And that's where the real difficulty lay - finding out what food was regional.
"I learned we're producing a lot of food in Saskatchewan and the Prairies but it's not easy to purchase because it's not in grocery stores, it's not labeled." For instance, one particular brand of cheese is made in Saskatoon, and shipped to Alberta to be cut and packaged.
"Now, there's a lot more information out there, but there wasn't at the time."
In her first year of local eating, Ehman relied on a mix of internet resources, telephone calls and word of mouth. But today's locavores have far more resources at their fingertips and recipe books. For instance, there's a Moose Jaw 100-mile food guide that lists all the food producers within 100 miles of that Saskatchewan city. Lofo at lofo.uregina.ca/lofo is a website started by a University of Regina professor that serves as a free online farmers' market.
And there's still good ol' word of mouth which works in any province where many say, "The next time you're ordering beer, count me in." Plus, farmers' markets and restaurants help put shoppers in touch, and in some instances, face-to-face, with local food producers. In fact, many chefs list on their menus the farm where their meat or produce originates. Ehman said she's yet to meet a chef who isn't happy to talk about their local menu items.
Even with the number of local-food resources blossoming, Ehman stresses eating regional fare still takes work.
"There's no one-stop shopping place but I learned doing the work is super rewarding," she says.
There are the producers you meet when you're shopping and when you buy in bulk you email your friends to see if they'd like some too.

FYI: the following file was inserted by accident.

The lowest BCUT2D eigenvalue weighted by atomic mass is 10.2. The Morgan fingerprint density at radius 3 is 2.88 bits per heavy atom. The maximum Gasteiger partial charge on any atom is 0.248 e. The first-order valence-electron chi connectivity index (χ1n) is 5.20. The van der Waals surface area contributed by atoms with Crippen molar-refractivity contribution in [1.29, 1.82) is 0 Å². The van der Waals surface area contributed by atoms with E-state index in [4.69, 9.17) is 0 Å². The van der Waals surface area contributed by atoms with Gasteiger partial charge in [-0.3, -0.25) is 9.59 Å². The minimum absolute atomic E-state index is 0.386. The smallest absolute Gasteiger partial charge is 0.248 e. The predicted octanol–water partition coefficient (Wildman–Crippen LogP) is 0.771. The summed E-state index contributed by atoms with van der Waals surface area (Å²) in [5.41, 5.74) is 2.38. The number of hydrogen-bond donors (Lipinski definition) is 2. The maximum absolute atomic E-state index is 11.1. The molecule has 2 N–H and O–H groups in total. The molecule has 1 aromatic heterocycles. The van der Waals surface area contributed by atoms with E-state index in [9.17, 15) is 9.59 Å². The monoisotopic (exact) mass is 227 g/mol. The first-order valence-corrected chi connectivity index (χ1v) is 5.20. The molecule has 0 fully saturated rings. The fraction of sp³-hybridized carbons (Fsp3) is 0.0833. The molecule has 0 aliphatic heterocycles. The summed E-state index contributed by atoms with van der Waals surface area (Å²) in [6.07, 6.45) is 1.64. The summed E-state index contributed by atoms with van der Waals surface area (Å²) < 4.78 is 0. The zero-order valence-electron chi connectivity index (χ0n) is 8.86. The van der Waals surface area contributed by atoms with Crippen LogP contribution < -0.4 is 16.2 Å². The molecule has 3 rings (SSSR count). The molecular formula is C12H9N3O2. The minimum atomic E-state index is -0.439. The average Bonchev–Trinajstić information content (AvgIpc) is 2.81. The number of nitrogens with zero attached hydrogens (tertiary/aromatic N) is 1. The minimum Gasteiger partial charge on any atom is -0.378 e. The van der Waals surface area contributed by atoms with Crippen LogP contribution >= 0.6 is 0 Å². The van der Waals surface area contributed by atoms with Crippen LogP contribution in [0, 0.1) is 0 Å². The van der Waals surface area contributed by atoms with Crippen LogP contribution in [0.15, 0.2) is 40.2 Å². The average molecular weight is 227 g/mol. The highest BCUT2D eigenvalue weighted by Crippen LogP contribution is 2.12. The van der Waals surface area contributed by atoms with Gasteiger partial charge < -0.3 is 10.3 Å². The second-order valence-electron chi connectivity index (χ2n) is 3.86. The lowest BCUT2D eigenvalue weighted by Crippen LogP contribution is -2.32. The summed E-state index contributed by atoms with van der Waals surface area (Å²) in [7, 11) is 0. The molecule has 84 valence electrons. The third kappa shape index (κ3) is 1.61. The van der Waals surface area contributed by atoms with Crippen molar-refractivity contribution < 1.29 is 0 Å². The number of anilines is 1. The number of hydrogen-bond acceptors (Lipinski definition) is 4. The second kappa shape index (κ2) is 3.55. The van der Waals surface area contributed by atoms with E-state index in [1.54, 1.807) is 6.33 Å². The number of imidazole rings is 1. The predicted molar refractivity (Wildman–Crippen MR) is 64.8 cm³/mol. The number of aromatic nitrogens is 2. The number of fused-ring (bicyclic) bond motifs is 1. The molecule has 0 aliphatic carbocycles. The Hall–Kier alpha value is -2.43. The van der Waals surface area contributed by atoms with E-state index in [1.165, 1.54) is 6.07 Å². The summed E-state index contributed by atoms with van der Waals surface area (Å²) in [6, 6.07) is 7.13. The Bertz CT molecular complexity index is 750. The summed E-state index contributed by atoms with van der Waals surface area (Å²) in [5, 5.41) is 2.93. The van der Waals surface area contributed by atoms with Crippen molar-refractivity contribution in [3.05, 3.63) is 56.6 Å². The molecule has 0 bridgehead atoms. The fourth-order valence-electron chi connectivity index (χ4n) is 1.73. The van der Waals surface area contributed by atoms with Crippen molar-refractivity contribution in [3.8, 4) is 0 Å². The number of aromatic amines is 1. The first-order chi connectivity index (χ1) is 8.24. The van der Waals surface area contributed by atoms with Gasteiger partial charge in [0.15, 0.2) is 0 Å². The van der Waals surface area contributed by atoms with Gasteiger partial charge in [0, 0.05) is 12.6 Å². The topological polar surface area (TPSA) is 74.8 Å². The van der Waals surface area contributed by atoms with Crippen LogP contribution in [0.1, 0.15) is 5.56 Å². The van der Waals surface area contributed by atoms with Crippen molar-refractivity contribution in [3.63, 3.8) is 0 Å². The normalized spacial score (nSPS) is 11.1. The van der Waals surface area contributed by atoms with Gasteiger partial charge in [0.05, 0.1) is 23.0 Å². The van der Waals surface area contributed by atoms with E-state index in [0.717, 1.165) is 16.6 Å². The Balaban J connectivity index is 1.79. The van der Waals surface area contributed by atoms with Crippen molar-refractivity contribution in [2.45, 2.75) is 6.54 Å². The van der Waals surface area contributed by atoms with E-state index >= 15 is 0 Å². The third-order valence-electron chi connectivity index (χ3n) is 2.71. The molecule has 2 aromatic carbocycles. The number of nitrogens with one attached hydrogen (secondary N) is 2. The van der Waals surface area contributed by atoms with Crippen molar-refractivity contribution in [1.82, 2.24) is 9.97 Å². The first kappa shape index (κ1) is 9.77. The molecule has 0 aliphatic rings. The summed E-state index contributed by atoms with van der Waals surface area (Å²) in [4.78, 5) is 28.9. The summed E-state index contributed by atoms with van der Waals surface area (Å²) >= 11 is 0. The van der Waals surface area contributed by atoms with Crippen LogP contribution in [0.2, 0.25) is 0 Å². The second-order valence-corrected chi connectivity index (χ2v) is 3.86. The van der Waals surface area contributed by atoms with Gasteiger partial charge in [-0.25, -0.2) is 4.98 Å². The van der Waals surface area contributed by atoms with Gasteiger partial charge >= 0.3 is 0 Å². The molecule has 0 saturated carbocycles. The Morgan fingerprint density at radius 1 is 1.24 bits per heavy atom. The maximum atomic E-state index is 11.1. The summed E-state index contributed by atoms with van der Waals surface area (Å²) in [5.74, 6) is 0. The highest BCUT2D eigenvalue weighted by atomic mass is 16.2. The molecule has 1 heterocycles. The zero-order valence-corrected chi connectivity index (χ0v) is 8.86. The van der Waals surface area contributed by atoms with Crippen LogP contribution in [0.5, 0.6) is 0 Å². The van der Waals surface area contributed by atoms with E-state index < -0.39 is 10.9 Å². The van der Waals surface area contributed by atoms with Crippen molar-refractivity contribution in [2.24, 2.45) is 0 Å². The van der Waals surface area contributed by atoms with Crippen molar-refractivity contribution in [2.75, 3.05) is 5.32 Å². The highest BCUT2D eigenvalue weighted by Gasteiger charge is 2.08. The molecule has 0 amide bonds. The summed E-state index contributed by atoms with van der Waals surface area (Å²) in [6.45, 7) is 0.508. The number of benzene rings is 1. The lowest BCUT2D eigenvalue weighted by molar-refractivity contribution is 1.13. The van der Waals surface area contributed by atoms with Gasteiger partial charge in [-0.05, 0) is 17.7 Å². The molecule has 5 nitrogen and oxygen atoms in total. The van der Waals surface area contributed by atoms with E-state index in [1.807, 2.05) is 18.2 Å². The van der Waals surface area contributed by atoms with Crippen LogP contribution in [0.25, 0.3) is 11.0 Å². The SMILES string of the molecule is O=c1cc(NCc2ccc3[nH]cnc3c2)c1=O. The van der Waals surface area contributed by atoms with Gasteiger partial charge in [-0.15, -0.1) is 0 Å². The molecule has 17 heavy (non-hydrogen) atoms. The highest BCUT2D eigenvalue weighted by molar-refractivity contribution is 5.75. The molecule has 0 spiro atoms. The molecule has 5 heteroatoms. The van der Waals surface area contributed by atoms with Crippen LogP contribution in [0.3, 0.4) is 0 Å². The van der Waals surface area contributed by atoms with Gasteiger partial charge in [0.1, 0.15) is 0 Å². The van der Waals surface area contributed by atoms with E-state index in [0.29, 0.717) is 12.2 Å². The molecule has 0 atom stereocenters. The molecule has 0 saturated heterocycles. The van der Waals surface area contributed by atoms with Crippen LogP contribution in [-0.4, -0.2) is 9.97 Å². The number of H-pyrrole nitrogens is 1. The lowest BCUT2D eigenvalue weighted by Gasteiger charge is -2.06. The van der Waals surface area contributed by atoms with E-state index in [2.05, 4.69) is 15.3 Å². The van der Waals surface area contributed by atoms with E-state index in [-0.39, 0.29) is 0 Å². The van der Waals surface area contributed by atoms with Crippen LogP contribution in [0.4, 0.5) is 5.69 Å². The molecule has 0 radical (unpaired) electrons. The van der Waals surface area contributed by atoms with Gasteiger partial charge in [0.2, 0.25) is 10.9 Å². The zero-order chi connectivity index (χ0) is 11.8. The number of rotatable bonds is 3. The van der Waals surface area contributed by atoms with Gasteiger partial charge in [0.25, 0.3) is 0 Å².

"We're connecting over food. We don't have that in our lives anymore. You can ask the clerk on the floor about the food you're buying but they don't know."
While her year of local eating has long passed, Ehman and her husband continue to follow the lifestyle and are helping others join in on the experience. In addition to releasing a book called "Prairie Feast" later this month, which shares her experiences and recipes, she does a number of speaking engagements throughout the year.
"I think there's a huge apetite for this," she says of the local food movement. "People still perceive it as being difficult. But the idea is to make it practical in your own mind. Ask yourself specific questions: Where can I get milk? Where can I get lamb?"
Southern Alberta and its favourable growing climate produces a bounty of high-quality food and meat. And a growing number of high-end restaurants are taking note. At the end of March, Rudy Knitel, Galimax owner and operatior, brought close to 200 people from Calgary's food industry to Lethbridge for his annual Tour of Chefs to visit area greenhouses and farms, and show them the products available.
On the homefront, start small, Ehman suggests. Maybe it's a potluck or a special occasion such as Thanksgiving that's made with local fare.
"I don't think jumping in with both feet is necessarily the way to start. Start with certain foods. For example, you want organic lentils. Work on finding that. One by one, find what you want to eat."
Another tip is to organize your recipe collection according to main ingredients. "Instead of choosing a recipe on what I think I can just go out and buy, I choose what I have on hand. It's just a little organizational switch that means I'm cooking with what I have on hand rather than finding delicious recipes for what's out of season." The payoff is fresh-tasting meals and more money in your pocket. "If you're buying it, buy it in season instead of deciding you want tomatoes in February."
And most importantly, enjoy the journey with a hearty helping of fun.
"You don't have to be super, super serious about it. You can enjoy the experience," she says. "Primary for me, this was not an exercise in restriction. It was a celebration; it was the adventure of bringing those foods to my plate.
"I think if you take the aspect you're celebrating local producers, it can be a lot of fun."